Windstream takes independent tack in 2016 with last-mile fiber builds

Windstream continues to expand its last-mile network fiber build, a move that will lessen its reliance on third-party providers and provide higher speed services for its business customer base.

Operating as a CLEC and an ILEC, Windstream is an interesting position where it has rent facilities outside of its traditional wireline footprint to satisfy the needs of the multi-location businesses it is looking to attract with cloud and Ethernet services.

Tony Thomas, CEO of Windstream, told investors during the first quarter earnings call that while on-net services are a minimal part of its overall revenue stream, the potential for growth is strong.  

"We are selling more on-net in first quarter of 2016 versus the first quarter of 2015," Thomas said during the first quarter earnings call, according to a Seeking Alpha transcript. "It's still a very relatively small portion of our business and it represents significant opportunity for us. We're not going to be overly prescriptive with goals, but we're working to migrate more of our business here on our own network over time."

Thomas said that the margins for Ethernet and optical wavelength services carried over its own on-net fiber network are positive.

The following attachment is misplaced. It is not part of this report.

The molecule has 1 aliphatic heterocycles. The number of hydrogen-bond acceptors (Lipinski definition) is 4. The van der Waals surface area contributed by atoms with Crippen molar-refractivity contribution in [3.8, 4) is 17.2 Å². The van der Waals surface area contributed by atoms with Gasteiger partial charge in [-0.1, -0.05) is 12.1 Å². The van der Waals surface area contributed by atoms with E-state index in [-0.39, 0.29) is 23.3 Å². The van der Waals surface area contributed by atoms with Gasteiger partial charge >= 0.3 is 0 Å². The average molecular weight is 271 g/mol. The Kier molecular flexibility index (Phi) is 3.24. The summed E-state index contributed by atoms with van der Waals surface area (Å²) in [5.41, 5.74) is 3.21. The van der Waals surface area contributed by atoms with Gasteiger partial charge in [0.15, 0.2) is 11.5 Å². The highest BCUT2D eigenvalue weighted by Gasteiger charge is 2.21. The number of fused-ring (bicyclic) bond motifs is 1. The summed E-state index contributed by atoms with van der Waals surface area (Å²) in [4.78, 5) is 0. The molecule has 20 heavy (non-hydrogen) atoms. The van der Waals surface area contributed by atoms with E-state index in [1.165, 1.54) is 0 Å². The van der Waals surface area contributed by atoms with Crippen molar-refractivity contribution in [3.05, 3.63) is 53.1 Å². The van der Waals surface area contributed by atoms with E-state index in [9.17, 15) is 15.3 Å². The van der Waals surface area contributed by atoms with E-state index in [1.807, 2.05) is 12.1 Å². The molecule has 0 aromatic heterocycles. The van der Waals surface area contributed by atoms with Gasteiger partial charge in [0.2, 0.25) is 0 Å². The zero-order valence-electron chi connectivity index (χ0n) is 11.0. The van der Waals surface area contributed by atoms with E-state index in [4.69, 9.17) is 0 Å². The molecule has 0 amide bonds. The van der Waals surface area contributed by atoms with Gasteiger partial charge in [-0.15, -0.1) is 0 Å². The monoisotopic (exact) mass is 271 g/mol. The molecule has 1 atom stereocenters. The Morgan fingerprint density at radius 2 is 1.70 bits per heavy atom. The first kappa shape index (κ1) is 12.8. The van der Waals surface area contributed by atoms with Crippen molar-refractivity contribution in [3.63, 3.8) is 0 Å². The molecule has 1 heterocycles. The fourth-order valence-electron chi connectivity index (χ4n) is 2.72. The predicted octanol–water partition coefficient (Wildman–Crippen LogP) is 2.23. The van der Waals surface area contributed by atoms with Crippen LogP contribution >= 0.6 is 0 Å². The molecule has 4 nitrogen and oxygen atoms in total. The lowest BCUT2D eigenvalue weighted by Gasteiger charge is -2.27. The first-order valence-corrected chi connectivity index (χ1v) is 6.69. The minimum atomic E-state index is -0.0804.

"The Ethernet and Wave transport network which was really built and funded by our carrier network and used for our own consumer and SMB business -- the incremental margins are quite high, 95 percent when you're using your own transport network that's already been constructed," Thomas said. "When you think about even last mile fiber construction, those are 90 percent margins versus an off-net sale where you could see margins between 30 percent and 50 percent. So as we shift the mix to be more on-net, you'll see the incremental contributions from sales go up given this change in mix."

In mid-February, Windstream announced plans to expand its fiber network in Charlotte, North Carolina, and is planning additional network builds in Tennessee and Virginia.

By adding more on-net buildings the provider said it will be able to remove $1 billion in additional costs it pays on wholesale access to deliver services to its multisite business customers. As part of this process, Windstream will find ways to either better leverage our own network or consolidate the interconnection services from other large service providers.  

In addition to fiber, the service provider is also extending Ethernet and other IP-based services to businesses via its fixed wireless assets that it gained when it purchased Business Only Broadband in 2014.

Windstream continues to see its large enterprise revenues grow, a trend that was evident in its first quarter earnings revenue report. Enterprise service revenues were $491 million, up 3 percent year-over-year. The enterprise contribution margin was 13.7 percent, or $71 million, representing what Windstream said was a 36 percent year-over-year increase. 

For more:
- see the Seeking Alpha earnings transcript

Related articles:
Windstream's Thomas: Higher speed broadband drives up Kinetic IPTV attachment rates
Windstream sets business services on growth track as enterprise revenues rise to $498M
Windstream spinoff CS&L makes first REIT strike, acquiring PEG Bandwidth for $409M
Windstream's board grants final approval for REIT spinoff CS&L